GPF Economic Commentary July 2017


A wise man once said to me that “businesses do not stand still, they’re either moving forwards or backwards”. If this is true of businesses then surely the same thing can be said of leaders and we await with cautious interest the next political steps for our country. The recent UK election has cast yet another shadow over financial markets and, seemingly as ever, the only thing we can be certain of is that nothing is certain.

Uncertainty seems to be enveloping today’s political landscape; the rise of populism, the rise of the far-right vote in Western Europe, a US President with – shall we say – a “fresh” approach to running a country, a growing wealth gap; the list goes on.

In amongst all of this uncertainty, our long discussed “four horsemen” of the financial world very much remain on their seemingly unnoticed charge;

1) Growing debt; increasing global indebtedness will eventually begin to weigh upon economic growth, there can be no doubt about that. Whilst Central Bank policy has clearly kicked the can down the road to an extent, repaying debt will at some stage need to be prioritised. Increasing savings to our children and grandchildren’s Junior ISA’s for this eventuality may not be the worst idea!

2) Ageing population; the higher the proportion of the population taking out of the pot than putting in, inevitably, will mean that pressure will be applied upon public services and, of course, the financial system.

3) The rise of the robots; this is a theme we have been talking about for some time, and one which we feel is really beginning to gather momentum – even at this early stage of this particular cycles’ “S curve”. Pictet Asset Management will be offering their expert opinion on this area at our annual Investment Seminar in September, but this developing trend does pose a huge threat to financial markets as we know them.

4) Offshoring; the movement of jobs offshore to economies with lower earnings remains on an upwards trajectory. We have seen in 2016 many large banks cutting UK jobs for this very reason.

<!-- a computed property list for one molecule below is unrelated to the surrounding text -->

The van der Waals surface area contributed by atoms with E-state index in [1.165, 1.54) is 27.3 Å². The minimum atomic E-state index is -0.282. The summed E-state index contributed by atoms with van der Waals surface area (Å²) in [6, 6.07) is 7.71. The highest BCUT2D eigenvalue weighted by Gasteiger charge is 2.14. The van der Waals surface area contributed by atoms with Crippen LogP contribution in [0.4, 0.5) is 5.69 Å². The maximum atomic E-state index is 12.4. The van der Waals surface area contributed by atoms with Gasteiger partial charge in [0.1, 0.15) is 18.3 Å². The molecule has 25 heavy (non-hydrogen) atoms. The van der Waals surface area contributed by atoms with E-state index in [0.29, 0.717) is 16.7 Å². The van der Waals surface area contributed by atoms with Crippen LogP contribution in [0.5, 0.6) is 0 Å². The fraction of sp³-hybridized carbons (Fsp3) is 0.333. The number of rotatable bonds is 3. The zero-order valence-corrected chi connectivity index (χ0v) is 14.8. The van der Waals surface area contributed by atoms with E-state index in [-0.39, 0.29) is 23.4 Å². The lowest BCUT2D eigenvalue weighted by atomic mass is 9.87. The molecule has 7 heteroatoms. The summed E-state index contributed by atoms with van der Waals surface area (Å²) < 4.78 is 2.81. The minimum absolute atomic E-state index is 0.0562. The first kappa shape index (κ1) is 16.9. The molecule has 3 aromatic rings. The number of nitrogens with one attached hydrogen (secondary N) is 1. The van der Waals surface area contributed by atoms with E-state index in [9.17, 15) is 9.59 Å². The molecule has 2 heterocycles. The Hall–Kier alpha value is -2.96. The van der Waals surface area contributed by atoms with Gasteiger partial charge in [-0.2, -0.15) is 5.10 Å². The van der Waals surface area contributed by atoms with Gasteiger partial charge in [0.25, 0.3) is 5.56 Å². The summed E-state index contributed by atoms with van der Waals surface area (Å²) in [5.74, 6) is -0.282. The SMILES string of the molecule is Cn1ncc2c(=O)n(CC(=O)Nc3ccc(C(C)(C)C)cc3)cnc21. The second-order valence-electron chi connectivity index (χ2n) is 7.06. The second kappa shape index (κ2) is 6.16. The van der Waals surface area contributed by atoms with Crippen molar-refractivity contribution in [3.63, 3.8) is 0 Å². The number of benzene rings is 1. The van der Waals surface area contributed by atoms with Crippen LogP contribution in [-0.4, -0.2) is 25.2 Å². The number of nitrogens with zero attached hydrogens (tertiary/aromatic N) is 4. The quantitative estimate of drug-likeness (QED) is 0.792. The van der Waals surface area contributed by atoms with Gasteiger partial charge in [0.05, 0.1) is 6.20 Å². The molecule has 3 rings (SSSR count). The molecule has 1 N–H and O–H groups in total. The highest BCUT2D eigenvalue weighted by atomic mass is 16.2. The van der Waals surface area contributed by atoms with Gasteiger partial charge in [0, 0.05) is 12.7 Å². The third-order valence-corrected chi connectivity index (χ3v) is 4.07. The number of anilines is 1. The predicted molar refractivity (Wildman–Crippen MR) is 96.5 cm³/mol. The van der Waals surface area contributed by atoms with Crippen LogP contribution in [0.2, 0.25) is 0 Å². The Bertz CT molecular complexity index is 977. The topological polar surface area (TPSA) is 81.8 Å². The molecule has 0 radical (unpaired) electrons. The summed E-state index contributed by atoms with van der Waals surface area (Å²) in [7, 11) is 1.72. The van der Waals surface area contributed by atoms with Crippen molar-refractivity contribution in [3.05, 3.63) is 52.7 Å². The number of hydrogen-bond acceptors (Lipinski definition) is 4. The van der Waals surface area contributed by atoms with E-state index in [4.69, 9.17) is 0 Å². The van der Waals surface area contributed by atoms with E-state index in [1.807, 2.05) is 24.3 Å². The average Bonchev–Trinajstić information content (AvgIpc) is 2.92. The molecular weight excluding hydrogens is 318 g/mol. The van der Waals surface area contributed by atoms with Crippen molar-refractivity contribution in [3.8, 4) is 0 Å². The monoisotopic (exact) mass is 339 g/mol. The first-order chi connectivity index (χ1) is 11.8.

Central Bank policy continues to keep these horsemen at bay, but for how much longer? Eventually the general public will lose faith with policies which see the real value of their savings dissipate unless investment risk is taken. The “no other choice” factor is unquestionably a large factor to consider in the continued bull-run in equity markets of recent years. The fundamentals would seem to not support such rapid growth, yet the markets continue unabated, onwards and upwards.

With this very much in the forefront of our thinking, we remain as adamant as ever that diversification of assets is the safest way to approach things. Our long standing clients will no doubt be growing tired of us repeating this mantra, but in a world where nothing is certain, hedging your “bets” must surely carry more weight than an approach which puts too many eggs in one basket, and comes unstuck due to an unpredictable political landscape.

This core belief continues to be the beating heart of our investment process, and can be identified clearly in the comments which follow.

Debts

Debts: As ever, our advice is simply to repay debts. Whilst we appreciate the temptation of fixing in long term debt at a low rate of interest in the current climate, our advice would always be to repay debts where affordable.

Asset Allocation

To keep things relatively simple, each of our six asset classes has been assigned one of the following verdicts; overweight, top weight, neutral, low weight or underweight. These verdicts reflect our current view on each.

Cash & No Risk: The defensive component of a portfolio is the area which poses us the biggest challenge in the current climate. Traditional “lower risk” investments no longer represent a genuine lower risk in our opinion but, equally, rising inflation poses an inflationary risk to cash holdings.

However, on the basis that rising interest rates carry the potential to add unprecedented risk to interest-bearing invested assets, we feel that cash must continue to form the majority of a defensive portfolio.

Verdict: Top weight.

Loans & Debt: This is an area we previously described as “low risk”. It is important to reiterate that we no longer feel that funds in this space can be described as such, and the removal of this “low risk” banner has enabled us to include less traditional income generative funds with a debt underpin; funds that we feel will stand up to scrutiny if or when interest rates begin an upwards trajectory.

Commercial ground rents and short dated, floating rate notes form the dominant part of our Loans & Debt portfolios at present and we remain very active in trying to source other legitimate “alternative income” funds which we feel could add value for our clients.

The inclusion of such funds within our portfolios means that we have a less bearish outlook than we had adopted previously, but it doesn’t alter the fact that cash should still be viewed as the only truly defensive asset.

Verdict: Bottom weight.

Property: Domestic property markets came under real pressure following the Brexit vote, although the subsequent decimation of our currency has increased the attractiveness of our property markets to foreign investors. This no doubt has played a part in the subsequent recovery of prices, but we still feel caution should be adopted here as the as yet unknown fallout from Brexit takes shape.